My faithful companion, Matilda!
I remember when I first met Matilda in 1992, she was unnamed. However, I didn't want to tempt the fate of bad kiln firings, so she became Matilda. Matilda has been moved twice ... once from her home in Annapolis to our home in La Plata and then in 2005 from our home in La Plata to our home in Bushwood. I learned a lot from Matilda, most predominantly how the quality of the flame creates color reactions. These principles are still in use with me today as I torch fire enamel beads and pendants.
Susan Craton, the editor of the community section for our local newspaper, The Enterprise, came for a studio visit and interview on Friday. The photographer, Reed, came later. I felt sorry for him, actually. I am not very photogenic. I freeze up in front of a camera. Laura chides me about my "fake smiles." But I was actually able to come up with an authentic smile as I was thinking of the ribbing I take from my family.
A comment made by Susan during the interview got us both thinking. She said, "Isn't it amazing how fast things have happened?" All I could say was, "Yes." But, as I was explaining the results of a particular firing technique on a bracelet for the book she said, "It's obvious your ceramics background and understanding of glazes play a large part in what you do ... so I guess you've been building on that knowledge." And, in fact, what she says is true. One thing leads to another and while they may appear to be incongruous activities, in fact, the transition can be pretty smooth. It feels comfortable and "meant to be."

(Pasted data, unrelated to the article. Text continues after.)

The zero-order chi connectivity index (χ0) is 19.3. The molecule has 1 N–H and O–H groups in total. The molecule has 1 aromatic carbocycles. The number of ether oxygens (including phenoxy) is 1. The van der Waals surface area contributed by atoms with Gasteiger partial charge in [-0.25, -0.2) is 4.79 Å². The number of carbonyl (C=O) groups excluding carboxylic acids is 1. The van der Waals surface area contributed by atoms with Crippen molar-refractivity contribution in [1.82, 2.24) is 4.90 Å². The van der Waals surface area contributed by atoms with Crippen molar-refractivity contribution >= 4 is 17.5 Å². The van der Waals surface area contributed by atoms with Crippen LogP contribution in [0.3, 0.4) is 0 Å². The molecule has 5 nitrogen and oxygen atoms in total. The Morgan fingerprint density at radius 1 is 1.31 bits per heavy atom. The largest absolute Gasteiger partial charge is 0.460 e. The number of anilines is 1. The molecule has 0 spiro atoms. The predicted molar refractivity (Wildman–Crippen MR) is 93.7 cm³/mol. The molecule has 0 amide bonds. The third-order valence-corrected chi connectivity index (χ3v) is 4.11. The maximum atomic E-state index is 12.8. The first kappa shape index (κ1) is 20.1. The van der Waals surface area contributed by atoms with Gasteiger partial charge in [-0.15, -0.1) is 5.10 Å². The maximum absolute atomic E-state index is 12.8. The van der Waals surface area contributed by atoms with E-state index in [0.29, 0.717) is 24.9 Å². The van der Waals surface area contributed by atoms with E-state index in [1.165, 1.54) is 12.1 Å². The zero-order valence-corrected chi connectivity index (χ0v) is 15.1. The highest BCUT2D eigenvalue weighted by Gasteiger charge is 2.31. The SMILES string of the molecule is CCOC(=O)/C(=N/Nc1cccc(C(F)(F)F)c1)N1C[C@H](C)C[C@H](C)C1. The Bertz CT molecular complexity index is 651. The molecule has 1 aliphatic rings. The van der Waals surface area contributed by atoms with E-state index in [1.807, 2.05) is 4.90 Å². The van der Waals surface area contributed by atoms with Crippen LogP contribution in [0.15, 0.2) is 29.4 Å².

There were some slight feelings of melancholy today, but also a sense of relief that I won't have to move Matilda again. The last move left Jim with a serious bout of tendonitis in his elbow and we certainly haven't gotten any younger since 2005. But it's time to let go of that interest to allow space for the new one. Ray also took a bunch of glazes home with him, which relieved the pressure on the seams of the studio.
And, finally, some gifts from Matilda.
Sea Form Bowl
Teapot with Reed Handle